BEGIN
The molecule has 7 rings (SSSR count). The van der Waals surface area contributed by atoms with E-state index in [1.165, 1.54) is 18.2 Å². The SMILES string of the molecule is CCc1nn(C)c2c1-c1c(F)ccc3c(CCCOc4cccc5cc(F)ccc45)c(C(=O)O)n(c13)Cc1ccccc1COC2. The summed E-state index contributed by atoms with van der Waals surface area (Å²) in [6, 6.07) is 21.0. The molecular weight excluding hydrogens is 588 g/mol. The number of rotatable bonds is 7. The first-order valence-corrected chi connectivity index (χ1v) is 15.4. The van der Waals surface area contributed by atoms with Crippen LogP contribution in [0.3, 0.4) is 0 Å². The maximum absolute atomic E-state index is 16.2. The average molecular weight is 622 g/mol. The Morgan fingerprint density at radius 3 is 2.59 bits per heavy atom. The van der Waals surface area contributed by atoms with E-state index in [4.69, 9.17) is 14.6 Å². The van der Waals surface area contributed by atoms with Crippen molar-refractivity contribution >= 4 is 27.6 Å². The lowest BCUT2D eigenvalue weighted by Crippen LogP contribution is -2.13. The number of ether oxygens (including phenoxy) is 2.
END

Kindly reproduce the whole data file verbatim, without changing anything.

The molecule has 7 rings (SSSR count). The van der Waals surface area contributed by atoms with E-state index in [1.165, 1.54) is 18.2 Å². The SMILES string of the molecule is CCc1nn(C)c2c1-c1c(F)ccc3c(CCCOc4cccc5cc(F)ccc45)c(C(=O)O)n(c13)Cc1ccccc1COC2. The summed E-state index contributed by atoms with van der Waals surface area (Å²) in [6, 6.07) is 21.0. The molecular weight excluding hydrogens is 588 g/mol. The number of rotatable bonds is 7. The first-order valence-corrected chi connectivity index (χ1v) is 15.4. The van der Waals surface area contributed by atoms with Crippen LogP contribution in [0.3, 0.4) is 0 Å². The maximum absolute atomic E-state index is 16.2. The average molecular weight is 622 g/mol. The Morgan fingerprint density at radius 3 is 2.59 bits per heavy atom. The van der Waals surface area contributed by atoms with E-state index in [4.69, 9.17) is 14.6 Å². The van der Waals surface area contributed by atoms with Crippen molar-refractivity contribution >= 4 is 27.6 Å². The lowest BCUT2D eigenvalue weighted by Crippen LogP contribution is -2.13. The number of ether oxygens (including phenoxy) is 2.